verb (used with object)
verb (used without object)
- to sail on a reach.
- to sail with the wind forward of the beam but so as not to require sailing close-hauled.
Origin of reach
Synonyms for reach
Related Words for reachdistance, capacity, ability, power, influence, horizon, grasp, scope, hit, show, make, attain, enter, arrive, come, end, lead, go, contact, stand
Examples from the Web for reach
Contemporary Examples of reach
The first thing they told us was that the traffickers are now using Turkish ports, which are relatively easy to reach from Syria.Ghost Ships of the Mediterranean
Barbie Latza Nadeau
January 6, 2015
Or (horrors) he could reach out to congressional leaders in both parties to pursue bipartisan legislation.Obama’s Pot Policy Is Refer Madness
January 5, 2015
He seemed to get a little turned around on the way but managed to reach what might have been presumed to be his destination.Exclusive: Inside a Cop-Killer’s Final Hours
December 31, 2014
Do we critique those women who would modify themselves just to reach those standards?Renée Zellweger Got a New Face—and Everyone Had An Opinion About It
December 29, 2014
As a well-known advocate for Baluch rights in Iran, young Iranians reach out to him for advice.The Dangerous Drug-Funded Secret War Between Iran and Pakistan
December 29, 2014
Historical Examples of reach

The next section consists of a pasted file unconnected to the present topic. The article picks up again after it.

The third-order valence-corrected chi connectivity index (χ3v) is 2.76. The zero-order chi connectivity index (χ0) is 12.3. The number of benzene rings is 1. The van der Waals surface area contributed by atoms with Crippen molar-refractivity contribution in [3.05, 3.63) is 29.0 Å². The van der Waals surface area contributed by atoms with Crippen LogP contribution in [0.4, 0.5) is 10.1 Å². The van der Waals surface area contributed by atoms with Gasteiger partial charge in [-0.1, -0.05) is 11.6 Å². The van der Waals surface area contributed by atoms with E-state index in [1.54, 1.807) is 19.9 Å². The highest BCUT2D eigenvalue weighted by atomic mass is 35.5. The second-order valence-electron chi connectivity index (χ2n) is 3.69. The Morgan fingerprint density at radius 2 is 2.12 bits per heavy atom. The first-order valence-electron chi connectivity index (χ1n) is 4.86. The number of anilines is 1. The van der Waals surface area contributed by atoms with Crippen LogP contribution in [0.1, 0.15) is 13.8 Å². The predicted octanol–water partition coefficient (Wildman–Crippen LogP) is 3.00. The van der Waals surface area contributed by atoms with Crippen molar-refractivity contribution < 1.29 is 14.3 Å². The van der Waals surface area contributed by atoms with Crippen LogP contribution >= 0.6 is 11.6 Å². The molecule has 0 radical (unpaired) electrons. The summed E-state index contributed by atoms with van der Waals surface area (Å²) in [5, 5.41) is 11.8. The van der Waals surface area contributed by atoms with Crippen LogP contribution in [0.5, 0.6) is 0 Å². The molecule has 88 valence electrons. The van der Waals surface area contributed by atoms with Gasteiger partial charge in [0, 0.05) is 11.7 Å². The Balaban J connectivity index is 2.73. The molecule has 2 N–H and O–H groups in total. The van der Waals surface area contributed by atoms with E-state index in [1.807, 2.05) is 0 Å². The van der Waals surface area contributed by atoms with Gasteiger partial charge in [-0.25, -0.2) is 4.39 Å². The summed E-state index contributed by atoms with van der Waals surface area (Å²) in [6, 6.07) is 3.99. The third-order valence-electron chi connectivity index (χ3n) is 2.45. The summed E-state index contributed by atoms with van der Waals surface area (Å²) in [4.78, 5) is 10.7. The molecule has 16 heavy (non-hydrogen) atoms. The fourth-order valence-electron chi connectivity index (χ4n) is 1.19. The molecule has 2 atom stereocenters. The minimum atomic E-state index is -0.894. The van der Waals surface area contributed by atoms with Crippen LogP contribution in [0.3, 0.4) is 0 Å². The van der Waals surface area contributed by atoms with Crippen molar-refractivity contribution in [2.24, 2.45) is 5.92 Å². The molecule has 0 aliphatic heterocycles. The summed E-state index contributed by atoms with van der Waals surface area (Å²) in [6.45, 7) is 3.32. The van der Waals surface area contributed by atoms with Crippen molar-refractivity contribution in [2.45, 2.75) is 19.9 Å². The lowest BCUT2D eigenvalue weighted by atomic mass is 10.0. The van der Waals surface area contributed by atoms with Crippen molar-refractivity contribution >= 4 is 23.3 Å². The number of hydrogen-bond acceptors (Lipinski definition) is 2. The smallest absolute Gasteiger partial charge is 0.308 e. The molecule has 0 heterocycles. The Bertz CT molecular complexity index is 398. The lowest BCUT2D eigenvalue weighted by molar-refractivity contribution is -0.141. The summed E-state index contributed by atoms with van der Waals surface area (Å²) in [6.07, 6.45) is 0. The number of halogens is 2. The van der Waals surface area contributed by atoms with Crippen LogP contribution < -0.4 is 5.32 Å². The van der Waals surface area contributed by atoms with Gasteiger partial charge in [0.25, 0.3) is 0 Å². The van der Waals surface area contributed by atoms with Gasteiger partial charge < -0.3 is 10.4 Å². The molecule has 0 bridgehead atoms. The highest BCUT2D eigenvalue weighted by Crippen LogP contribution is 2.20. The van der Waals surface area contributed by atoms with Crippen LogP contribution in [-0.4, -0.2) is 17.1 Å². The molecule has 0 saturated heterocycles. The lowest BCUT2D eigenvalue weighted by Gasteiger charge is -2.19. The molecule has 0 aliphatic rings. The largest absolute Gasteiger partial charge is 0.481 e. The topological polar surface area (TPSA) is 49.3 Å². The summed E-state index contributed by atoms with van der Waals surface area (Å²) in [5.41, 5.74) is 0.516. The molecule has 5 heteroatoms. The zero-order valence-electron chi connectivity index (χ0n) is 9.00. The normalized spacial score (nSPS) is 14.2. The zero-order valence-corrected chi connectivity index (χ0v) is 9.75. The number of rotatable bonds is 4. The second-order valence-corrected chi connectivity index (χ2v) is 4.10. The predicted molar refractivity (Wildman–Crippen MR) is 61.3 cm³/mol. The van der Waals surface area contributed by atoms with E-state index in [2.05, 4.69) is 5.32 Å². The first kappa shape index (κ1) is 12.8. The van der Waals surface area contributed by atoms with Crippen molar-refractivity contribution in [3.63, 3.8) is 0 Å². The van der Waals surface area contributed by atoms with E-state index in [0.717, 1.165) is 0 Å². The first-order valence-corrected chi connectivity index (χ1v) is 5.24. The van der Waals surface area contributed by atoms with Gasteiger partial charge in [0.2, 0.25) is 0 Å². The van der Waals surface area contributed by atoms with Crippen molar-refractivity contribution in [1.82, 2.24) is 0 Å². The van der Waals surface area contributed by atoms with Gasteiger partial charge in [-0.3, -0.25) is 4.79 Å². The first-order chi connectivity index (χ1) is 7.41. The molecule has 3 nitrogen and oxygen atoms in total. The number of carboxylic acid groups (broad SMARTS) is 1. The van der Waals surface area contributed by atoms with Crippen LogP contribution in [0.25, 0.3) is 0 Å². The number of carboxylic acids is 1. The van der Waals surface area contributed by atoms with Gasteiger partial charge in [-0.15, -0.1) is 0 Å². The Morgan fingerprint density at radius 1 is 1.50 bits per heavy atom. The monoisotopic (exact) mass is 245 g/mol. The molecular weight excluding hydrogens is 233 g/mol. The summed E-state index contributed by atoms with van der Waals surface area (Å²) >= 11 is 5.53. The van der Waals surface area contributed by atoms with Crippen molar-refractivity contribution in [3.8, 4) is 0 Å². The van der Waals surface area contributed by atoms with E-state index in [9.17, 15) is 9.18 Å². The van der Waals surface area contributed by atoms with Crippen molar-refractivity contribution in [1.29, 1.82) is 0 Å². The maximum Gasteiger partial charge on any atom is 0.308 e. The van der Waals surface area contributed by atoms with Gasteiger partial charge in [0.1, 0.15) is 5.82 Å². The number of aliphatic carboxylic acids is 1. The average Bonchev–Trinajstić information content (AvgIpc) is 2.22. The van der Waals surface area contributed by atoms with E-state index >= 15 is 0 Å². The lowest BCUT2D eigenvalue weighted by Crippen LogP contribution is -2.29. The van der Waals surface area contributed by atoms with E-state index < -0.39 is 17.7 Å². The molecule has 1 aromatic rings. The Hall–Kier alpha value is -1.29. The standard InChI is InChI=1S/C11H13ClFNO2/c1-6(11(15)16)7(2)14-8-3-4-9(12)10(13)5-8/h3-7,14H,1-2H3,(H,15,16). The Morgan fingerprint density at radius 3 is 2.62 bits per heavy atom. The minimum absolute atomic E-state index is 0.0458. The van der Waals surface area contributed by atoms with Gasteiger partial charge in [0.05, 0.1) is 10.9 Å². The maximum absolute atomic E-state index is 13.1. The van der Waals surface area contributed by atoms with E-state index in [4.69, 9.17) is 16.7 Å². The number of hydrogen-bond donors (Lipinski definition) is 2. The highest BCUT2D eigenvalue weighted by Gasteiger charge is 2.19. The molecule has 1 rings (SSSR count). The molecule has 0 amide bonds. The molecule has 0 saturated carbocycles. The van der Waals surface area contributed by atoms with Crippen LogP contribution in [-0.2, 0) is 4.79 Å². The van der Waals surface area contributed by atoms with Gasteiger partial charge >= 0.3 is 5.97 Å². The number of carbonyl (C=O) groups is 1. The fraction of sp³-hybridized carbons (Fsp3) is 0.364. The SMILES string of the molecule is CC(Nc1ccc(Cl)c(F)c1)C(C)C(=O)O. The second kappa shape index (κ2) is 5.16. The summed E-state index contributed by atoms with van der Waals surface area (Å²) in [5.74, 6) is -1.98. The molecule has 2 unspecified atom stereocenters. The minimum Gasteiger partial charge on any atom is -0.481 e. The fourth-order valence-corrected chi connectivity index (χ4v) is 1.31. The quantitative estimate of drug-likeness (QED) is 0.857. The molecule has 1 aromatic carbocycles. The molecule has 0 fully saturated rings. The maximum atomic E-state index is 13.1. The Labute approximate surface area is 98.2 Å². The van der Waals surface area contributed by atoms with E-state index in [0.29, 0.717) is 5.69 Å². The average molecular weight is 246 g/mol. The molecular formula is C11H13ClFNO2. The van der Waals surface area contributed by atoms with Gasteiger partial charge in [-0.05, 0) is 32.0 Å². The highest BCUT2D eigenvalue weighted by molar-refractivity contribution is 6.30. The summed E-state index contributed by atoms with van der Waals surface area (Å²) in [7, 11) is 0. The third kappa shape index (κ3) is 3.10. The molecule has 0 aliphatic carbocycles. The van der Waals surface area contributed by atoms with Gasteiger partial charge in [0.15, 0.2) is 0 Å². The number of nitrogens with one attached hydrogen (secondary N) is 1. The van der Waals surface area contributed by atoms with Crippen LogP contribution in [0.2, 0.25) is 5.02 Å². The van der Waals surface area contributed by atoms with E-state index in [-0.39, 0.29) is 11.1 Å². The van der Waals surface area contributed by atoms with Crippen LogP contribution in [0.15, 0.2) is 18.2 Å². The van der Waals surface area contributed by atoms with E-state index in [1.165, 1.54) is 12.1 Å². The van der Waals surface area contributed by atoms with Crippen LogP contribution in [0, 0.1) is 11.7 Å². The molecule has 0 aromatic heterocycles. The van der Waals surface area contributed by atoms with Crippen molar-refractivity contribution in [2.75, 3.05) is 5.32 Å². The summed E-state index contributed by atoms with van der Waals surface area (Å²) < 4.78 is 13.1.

Her heart seemed not easy to reach; her impulses were not inflammable.
When he set out he meant to reach the car and go back to town at once.
Hope to reach Israelite Bay to-morrow, as it is only sixteen miles distant.
I hope to reach the Peake on Wednesday night, where we shall be able to get something to eat.
I awaited the arrival of the party, which should reach here this morning.
Word Origin for reach
Old English ræcan, reccan "reach out, stretch out, extend, hold forth," also "succeed in touching, succeed in striking; address, speak to," also "offer, present, give, grant," from West Germanic *raikjan "stretch out the hand" (cf. Old Frisian reka, Middle Dutch reiken, Dutch reiken, Old High German and German reichen), from Proto-Germanic *raikijanau, perhaps from PIE root *reig- "to stretch out" (cf. Sanskrit rjyati "he stretches himself," riag "torture" (by racking); Greek oregein "to reach, extend;" Lithuanian raižius "to stretch oneself;" Old Irish rigim "I stretch").
Shakespeare uses the now-obsolete past tense form raught (Old English ræhte). Meaning "arrive at" is early 14c.; that of "succeed in influencing" is from 1660s. Related: Reached; reaching. Reach-me-down "ready-made" (of clothes) is recorded from 1862, from notion of being on the rack in a finished state.
1520s, from reach (v.); earliest use is of stretches of water. Meaning "extent of reaching" is from 1540s; that of "act of reaching" is from 1560s.
Ah, but a man's reach should exceed his grasp,
Or what's a heaven for?
[Browning, "Andrea del Sarto"]
In addition to the idiom beginning with reach
- reach for the sky
- boardinghouse reach
- get to (reach) first base
- in reach